Best Practices for Implementing Informatics Systems for R&D Collaborations

Posted on Lab Informatics. 15 July, 2019

In today’s global economy, scientific organizations in many different industries are turning to collaboration with external partners to fuel their R&D pipelines with flexible networks of researchers. These external collaborations can take many forms – research institutes, industry and academic partners, contract research organizations (CROs), contract development and manufacturing organizations (CDMOs), external testing laboratories, consortia, etc.

Many organizations combine numerous partners in diverse ways across multiple research projects. Even in simpler models, any collaboration with an external partner is typically not static, but evolves over time. Therefore, sponsoring organizations are often changing the business processes around the collaboration frequently and rapidly.

While external collaboration can provide many benefits including improved flexibility, enhanced innovation, and reduced time-to-market, externalized R&D activity introduces unique data and IT challenges. Some of these include:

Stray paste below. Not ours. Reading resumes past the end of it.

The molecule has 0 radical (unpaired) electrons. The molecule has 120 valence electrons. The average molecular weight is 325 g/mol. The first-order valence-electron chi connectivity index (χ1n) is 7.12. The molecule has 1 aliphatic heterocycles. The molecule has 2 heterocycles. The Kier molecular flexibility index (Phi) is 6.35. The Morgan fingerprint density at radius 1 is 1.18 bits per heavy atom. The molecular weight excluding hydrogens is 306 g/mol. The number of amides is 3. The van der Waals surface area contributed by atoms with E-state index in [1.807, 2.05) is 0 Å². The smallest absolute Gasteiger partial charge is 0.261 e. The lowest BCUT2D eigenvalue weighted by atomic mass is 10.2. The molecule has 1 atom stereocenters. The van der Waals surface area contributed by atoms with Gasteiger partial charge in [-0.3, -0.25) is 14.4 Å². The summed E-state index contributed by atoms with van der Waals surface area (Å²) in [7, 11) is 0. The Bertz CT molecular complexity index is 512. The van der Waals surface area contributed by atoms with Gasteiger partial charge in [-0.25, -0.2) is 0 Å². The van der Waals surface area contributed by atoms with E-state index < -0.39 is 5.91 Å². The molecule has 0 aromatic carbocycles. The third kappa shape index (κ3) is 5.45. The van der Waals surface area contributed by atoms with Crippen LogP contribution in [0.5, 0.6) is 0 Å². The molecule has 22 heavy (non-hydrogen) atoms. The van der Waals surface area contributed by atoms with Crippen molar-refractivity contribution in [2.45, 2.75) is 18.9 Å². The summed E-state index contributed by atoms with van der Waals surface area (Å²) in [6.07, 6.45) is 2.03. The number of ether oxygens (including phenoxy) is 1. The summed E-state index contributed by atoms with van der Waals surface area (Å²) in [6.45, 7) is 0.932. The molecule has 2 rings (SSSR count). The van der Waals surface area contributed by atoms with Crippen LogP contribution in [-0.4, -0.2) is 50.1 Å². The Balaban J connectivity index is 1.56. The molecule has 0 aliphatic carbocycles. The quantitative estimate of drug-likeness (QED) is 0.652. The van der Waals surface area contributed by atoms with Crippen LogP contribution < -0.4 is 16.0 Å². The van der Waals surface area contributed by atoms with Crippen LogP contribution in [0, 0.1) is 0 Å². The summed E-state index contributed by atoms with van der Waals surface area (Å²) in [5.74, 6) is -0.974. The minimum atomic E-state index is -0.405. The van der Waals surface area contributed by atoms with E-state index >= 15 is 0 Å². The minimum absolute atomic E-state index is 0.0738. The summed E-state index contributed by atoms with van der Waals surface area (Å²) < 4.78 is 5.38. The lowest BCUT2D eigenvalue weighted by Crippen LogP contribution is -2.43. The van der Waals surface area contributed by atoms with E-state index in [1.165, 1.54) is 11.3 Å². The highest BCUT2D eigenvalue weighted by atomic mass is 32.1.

• Synchronization of partner and in-house data across different transactional systems
  • Maintaining secure and appropriately partitioned data
  • Harmonizing master data to facilitate high quality data flow
  • Developing appropriate long-term plans for data management, including potential data repatriation in an efficient manner
  • Protecting intellectual property (IP) and managing joint IP

These challenges can result in additional costs and be potential limitations on the benefits of external collaborations. At the least, they introduce risks for sponsoring organizations. All too often, unfortunately, these data and information management aspects of a collaboration are not fully considered until problems arise. In this blog, we discuss key characteristics of informatics systems for collaborations, along with best practices for implementing a collaboration platform.